AAA study shows high costs of EVs

AAA Study Has Bad News For Electric Vehicle Affordability

Electric vehicles have a daunting cost of ownership. AAA explains why.

A new study by AAA's national office concludes that compared to compact and midsize cars and SUVs, electric cars have a dramatically higher cost of ownership. Unlike many affordability studies that look at just the cost of certain aspects of ownership, the AAA study takes into account maintenance, consumable items like tires, insurance, initial price, depreciation, and the cost to fuel or charge a vehicle.

The study by AAA concludes that electric vehicles have a higher cost of ownership than compact sedans, hybrids, crossovers, and midsize sedans powered by gasoline. Torque News has covered the individual aspects of electric vehicle ownership, and our conclusions have always come out the same way.

Depreciation is the biggest hit to electric vehicles. Every car has its own market value, but electric vehicles, in general, have terrible depreciation. They lose value for many reasons, including, ironically, tax deductions and state incentives. In 2014, NADA reported that the Toyota Prius had a 42% better value retention than the Nissan Leaf.

Another misconception is that electric vehicles have a dramatically-lower cost for maintenance. AAA found that electric vehicles cost $ 982 per year to maintain, compared with all vehicle types' average of $1,186 per year. Which EV you choose has a big difference here. The BMW i3 includes three years of maintenance. The Tesla Model 3 costs $1,550 over that same period and that does not include tires. That makes the Tesla Model 3 one of the costliest vehicles in American to maintain. What does it cost for the annual maintenance on an affordable, proven EV like a Nissan Leaf? See our attached video below for the answer.

Finally, fuel costs are low in America right now and in many places EVs are popular, electricity is expensive. Electric vehicle owners often include huge savings for fuel in their budgets, but the reality is that gasoline-powered green cars can match, or even beat EVs' cost per mile for power.

The study summary from AAA is here.
The full 2017 AAA Vehicle Cost Guide is here.

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Comments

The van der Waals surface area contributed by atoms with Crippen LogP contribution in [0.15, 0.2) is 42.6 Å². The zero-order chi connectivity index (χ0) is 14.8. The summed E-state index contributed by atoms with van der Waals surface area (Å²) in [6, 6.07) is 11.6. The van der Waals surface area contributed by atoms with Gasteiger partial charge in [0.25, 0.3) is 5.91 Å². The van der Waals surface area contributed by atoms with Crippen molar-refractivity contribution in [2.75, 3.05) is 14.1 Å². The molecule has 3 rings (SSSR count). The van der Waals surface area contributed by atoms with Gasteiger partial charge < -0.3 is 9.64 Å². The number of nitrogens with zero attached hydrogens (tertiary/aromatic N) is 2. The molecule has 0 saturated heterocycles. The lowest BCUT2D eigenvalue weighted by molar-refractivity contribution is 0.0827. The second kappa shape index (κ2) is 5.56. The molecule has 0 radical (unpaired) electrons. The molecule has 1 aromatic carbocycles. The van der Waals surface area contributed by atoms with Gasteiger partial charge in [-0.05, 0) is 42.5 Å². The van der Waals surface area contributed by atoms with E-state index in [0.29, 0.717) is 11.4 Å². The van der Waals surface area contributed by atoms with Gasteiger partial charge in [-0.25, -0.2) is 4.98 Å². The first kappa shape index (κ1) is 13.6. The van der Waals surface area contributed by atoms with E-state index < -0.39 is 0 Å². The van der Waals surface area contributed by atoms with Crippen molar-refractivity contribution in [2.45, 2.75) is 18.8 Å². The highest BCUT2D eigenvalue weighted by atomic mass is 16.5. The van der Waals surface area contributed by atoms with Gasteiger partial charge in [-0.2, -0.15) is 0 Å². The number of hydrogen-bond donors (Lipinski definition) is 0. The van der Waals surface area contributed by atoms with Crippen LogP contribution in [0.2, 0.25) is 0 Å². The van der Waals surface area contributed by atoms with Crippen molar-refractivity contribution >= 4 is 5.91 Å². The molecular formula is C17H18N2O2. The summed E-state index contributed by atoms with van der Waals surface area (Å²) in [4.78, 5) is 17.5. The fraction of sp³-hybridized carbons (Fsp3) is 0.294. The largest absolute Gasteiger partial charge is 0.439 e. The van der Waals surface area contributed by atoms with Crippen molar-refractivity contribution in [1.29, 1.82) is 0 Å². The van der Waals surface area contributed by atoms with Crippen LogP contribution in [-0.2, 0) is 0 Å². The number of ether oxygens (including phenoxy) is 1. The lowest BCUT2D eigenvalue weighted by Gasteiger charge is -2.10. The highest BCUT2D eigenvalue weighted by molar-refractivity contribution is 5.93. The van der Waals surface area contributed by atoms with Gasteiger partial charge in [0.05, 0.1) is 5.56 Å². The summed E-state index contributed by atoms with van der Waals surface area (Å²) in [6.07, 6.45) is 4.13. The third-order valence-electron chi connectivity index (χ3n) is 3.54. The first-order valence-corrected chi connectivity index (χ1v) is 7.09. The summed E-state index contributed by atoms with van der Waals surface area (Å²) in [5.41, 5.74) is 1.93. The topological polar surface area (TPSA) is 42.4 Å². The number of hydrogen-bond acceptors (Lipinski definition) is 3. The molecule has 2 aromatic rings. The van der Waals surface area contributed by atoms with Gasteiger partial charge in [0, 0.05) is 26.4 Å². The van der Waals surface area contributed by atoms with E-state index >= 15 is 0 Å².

As long as retail gasoline pricing remains artificially low in many regions of the U.S., the monthly cost of grid electricity remains high, and the E.V. affordability quotient at time of lease or purchase is dependent on federal, state tax, and utility credit subsidize, the E.V. will not go mainstream. That's a shame. Me, I personally love the near silent torque launch of electric. Question: How is the yearly maintenance cost of an E.V. calculated? Is battery charge degradation and subsequent module replacement factored into the annual cost of ownership? Thanks John. * I'll watch the Video.
O.K.. Just watched the video. Maintenance on the leaf for one year was less than $300.Cheep! That's no more than 5 average quick lube oil changes, a tire rotation, and 10% or so tire wear. @ 30 MPG average, driving 15,000 miles we would burn 500 gallons of fuel: in Western Oregon, the average cost of regular unleaded is $2.65, or $1300, or so. if we divide 15000 by an average charge range of 125, the Leaf would require 120 charge cycles -- off peak -- $3 to $5.. I'm not seeing it John... The major influencing factor here is depreciation. Without tax incentive, the greatest value found in an EV today is USED...
You got that right. Used EVs are a steal. The downside is the range of all the affordable ones is rubbish compared to the Bolt.
Except I do my own oil at less than $20 for a total of $40 a year. Electric cars are toys for the rich. In NYC with $0.28 per kilowatt and going higher electric cars will always be not practical
interesting numbers Our Nissan LEAF cost 30 grand in 2011 and so far we have only spent money on tires and wiper fluid. I'm glad I didn't buy another infiniti, the maintenance on it is terrible. Besides the LEAF has a lot better performance.
actually all these cost figures are ridiculous. But I am glad I didn't have to pay for another timing belt last year. We save about $1,500 a year on our electric bill after charging two cars with our EV rider. Not sure how that fits in the equation. I just fail to see how anyone could even begin to say they are not saving thousands driving an EV every day. If you make up numbers I guess you can come to any conclusion you want like Faux News.
Even my Titan Crew Cab 4x4 only cost about 5 grand every year for running cost and thousands of gallons of gas. Those numbers are really ridiculous. Nissan Leaf $0/year Nissan Titan PU $5,000/year You do the math
dadamus, thank you for your comments. Tell us more about your 2011 Leaf. How did you avoid the costs that the Leaf owner (and advocate of EVs) in the video spoke about (brake fluid changes, filters, inspections etc)? Tell us how you achieve a $0 per year cost of energy. Share as much as you are willing. No arguments here that 4X4 full-size trucks cost more to operate than compact economy cars.
Maintenance for my EV has been simple, change the descant pack in the battery every two years, which the dealer does for free. The brakes don't wear out, they were still at 98% with 7,000 miles on the car. At this rate it will be 350,000 miles I will have to service the brakes on the car. There is no transmission, no oil, no tune up. I will have a coolant flush eventually. What is all this service they are talking about. Direct from AAA study. “Although electric vehicles can have higher up-front costs, lower fuel and maintenance costs make them a surprisingly affordable choice in the long run,” said Nielsen. “For even lower costs, car shoppers can avoid high depreciation costs by selecting a used electric vehicle.”